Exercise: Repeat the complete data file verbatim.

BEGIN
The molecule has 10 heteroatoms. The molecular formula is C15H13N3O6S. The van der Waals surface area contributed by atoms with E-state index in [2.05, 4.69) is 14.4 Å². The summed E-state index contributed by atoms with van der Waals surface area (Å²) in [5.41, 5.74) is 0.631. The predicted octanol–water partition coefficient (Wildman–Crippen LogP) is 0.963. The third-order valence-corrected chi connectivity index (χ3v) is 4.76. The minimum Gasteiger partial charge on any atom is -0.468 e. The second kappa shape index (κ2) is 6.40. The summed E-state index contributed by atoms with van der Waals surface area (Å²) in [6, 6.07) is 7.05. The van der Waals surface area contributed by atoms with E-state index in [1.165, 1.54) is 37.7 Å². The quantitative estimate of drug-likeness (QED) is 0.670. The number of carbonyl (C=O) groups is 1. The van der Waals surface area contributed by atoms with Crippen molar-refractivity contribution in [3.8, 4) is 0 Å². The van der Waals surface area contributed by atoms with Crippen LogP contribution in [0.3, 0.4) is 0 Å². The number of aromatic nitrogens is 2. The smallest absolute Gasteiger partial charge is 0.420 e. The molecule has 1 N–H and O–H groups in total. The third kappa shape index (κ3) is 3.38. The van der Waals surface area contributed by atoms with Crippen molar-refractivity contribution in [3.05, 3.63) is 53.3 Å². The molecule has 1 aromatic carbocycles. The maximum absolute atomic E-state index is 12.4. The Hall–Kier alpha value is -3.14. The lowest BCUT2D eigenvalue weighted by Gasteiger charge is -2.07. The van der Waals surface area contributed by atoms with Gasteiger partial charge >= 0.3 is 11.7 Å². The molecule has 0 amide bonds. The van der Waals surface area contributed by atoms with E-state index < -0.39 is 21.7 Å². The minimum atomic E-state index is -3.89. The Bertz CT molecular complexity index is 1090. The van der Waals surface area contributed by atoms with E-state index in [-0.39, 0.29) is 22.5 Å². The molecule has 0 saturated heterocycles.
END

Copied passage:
The molecule has 10 heteroatoms. The molecular formula is C15H13N3O6S. The van der Waals surface area contributed by atoms with E-state index in [2.05, 4.69) is 14.4 Å². The summed E-state index contributed by atoms with van der Waals surface area (Å²) in [5.41, 5.74) is 0.631. The predicted octanol–water partition coefficient (Wildman–Crippen LogP) is 0.963. The third-order valence-corrected chi connectivity index (χ3v) is 4.76. The minimum Gasteiger partial charge on any atom is -0.468 e. The second kappa shape index (κ2) is 6.40. The summed E-state index contributed by atoms with van der Waals surface area (Å²) in [6, 6.07) is 7.05. The van der Waals surface area contributed by atoms with E-state index in [1.165, 1.54) is 37.7 Å². The quantitative estimate of drug-likeness (QED) is 0.670. The number of carbonyl (C=O) groups is 1. The van der Waals surface area contributed by atoms with Crippen molar-refractivity contribution in [3.8, 4) is 0 Å². The van der Waals surface area contributed by atoms with Crippen LogP contribution in [0.3, 0.4) is 0 Å². The number of aromatic nitrogens is 2. The smallest absolute Gasteiger partial charge is 0.420 e. The molecule has 1 N–H and O–H groups in total. The third kappa shape index (κ3) is 3.38. The van der Waals surface area contributed by atoms with Crippen molar-refractivity contribution in [3.05, 3.63) is 53.3 Å². The molecule has 1 aromatic carbocycles. The maximum absolute atomic E-state index is 12.4. The Hall–Kier alpha value is -3.14. The lowest BCUT2D eigenvalue weighted by Gasteiger charge is -2.07. The van der Waals surface area contributed by atoms with Gasteiger partial charge >= 0.3 is 11.7 Å². The molecule has 0 amide bonds. The van der Waals surface area contributed by atoms with E-state index < -0.39 is 21.7 Å². The minimum atomic E-state index is -3.89. The Bertz CT molecular complexity index is 1090. The van der Waals surface area contributed by atoms with E-state index in [-0.39, 0.29) is 22.5 Å². The molecule has 0 saturated heterocycles.